mezzo-soprano) appears having voluntarily
given himself up to the enemy so
that he can be with his beloved.
Na, tenor) appears at the city gates
and enters the city without difficulty.
He is angry at Seide for his action
in giving himself up. Zopiro agrees
to speak to Mahommed and Mahommed
tells him that his (Zopiro’s) children
are still alive. Zopiro however
refuses to hand over the city in
return for his children.
The city council
agree to have Palmira and Seide
freed as a good will gesture on
signing a peace treaty, but Zopiro
confounds them by producing a paper
which appears to prove that Mohammed
is going to use the treaty to open
the gates to his soldiers.
Mohammed and Omar
plan to kill Zopiro and force Seide,
who had sworn an oath to kill an
enemy of the prophet, to agree to
do the deed. Seide is horrified,
but agrees when faced with the loss
of Palmira. Seide is torn between
his duty to Mohammed and his feelings
for Zopiro who has always been kind
Seide attacks Zopiro
but fails to kill him. In the ensuing
melee, it is revealed that Seide
and Palmira are Zopiro’s children.
Mohammed announces a prohibition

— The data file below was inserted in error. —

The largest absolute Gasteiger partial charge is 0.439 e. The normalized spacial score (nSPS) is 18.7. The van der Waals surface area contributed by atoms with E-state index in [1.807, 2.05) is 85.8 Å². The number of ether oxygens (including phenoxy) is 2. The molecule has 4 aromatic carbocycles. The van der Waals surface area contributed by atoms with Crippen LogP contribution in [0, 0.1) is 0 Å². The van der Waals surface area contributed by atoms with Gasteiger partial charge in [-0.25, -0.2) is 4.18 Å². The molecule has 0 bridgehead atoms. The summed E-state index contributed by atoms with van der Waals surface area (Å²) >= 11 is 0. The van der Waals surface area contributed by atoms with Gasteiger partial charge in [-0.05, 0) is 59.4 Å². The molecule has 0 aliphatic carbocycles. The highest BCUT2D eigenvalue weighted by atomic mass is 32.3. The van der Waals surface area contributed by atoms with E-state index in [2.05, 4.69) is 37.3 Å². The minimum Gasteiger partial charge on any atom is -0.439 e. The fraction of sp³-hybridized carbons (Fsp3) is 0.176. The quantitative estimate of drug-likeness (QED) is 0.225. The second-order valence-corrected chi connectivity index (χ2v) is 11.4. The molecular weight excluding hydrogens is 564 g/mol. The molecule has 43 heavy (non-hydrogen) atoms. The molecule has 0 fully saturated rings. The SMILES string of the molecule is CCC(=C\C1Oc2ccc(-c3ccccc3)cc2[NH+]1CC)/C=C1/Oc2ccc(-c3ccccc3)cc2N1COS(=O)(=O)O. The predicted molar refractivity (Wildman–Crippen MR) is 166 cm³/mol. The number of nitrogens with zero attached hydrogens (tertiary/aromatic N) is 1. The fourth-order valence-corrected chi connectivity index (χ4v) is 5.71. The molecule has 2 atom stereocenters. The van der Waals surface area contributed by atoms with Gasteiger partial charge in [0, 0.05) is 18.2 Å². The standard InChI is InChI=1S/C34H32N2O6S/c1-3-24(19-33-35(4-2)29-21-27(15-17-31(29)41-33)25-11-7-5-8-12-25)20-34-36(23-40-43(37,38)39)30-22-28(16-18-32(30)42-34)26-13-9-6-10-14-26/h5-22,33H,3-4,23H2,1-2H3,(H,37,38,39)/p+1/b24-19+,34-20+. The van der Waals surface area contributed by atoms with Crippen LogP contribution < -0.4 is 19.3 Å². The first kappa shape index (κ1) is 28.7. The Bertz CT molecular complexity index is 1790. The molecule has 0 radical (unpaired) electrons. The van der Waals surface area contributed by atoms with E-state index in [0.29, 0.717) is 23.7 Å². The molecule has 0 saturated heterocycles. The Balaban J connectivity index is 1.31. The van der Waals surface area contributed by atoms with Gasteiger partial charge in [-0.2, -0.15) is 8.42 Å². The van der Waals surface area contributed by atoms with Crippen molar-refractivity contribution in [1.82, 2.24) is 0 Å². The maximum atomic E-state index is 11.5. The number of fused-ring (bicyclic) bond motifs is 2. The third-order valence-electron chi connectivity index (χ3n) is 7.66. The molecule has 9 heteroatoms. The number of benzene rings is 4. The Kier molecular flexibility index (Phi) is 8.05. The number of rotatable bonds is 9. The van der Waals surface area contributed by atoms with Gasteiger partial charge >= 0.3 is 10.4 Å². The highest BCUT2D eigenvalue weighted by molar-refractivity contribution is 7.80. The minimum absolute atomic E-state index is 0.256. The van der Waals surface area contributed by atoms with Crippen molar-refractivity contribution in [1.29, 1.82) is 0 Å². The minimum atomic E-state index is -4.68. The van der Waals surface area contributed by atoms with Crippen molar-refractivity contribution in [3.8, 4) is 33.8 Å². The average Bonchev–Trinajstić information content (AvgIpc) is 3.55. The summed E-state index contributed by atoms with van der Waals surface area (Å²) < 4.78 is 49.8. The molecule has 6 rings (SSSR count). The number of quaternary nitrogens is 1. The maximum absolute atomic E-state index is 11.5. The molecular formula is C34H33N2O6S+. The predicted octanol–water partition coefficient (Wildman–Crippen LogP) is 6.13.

on killing and arrests Seide and
that Zopiro is dying and has learned
the truth about his children’s identities.
Mohammed informs Palmira that he
intends to take her as his bride.
She is furious. On learning that
Seide has escaped she knows she
can die content. Seide appears with
an angry mob, but he falters and
Mohammed threatens all traitors.
After a final embrace from Palmira,
Seide dies, having been poisoned
whilst in prison. Palmira dies rather
than remain prey to Mohammed. Mohammed
now claims the power of life and
death over the people.
De Gobbi makes a noble
Zopiro. He is obviously something of
a celebrity in Wildbad as his first
entrance receives applause; throughout
the performance, arias are applauded
which can become annoying. De Gobbi
has a dark, grainy voice and is not
an obvious candidate for singing Rossinian
fioriture, but he is expressive and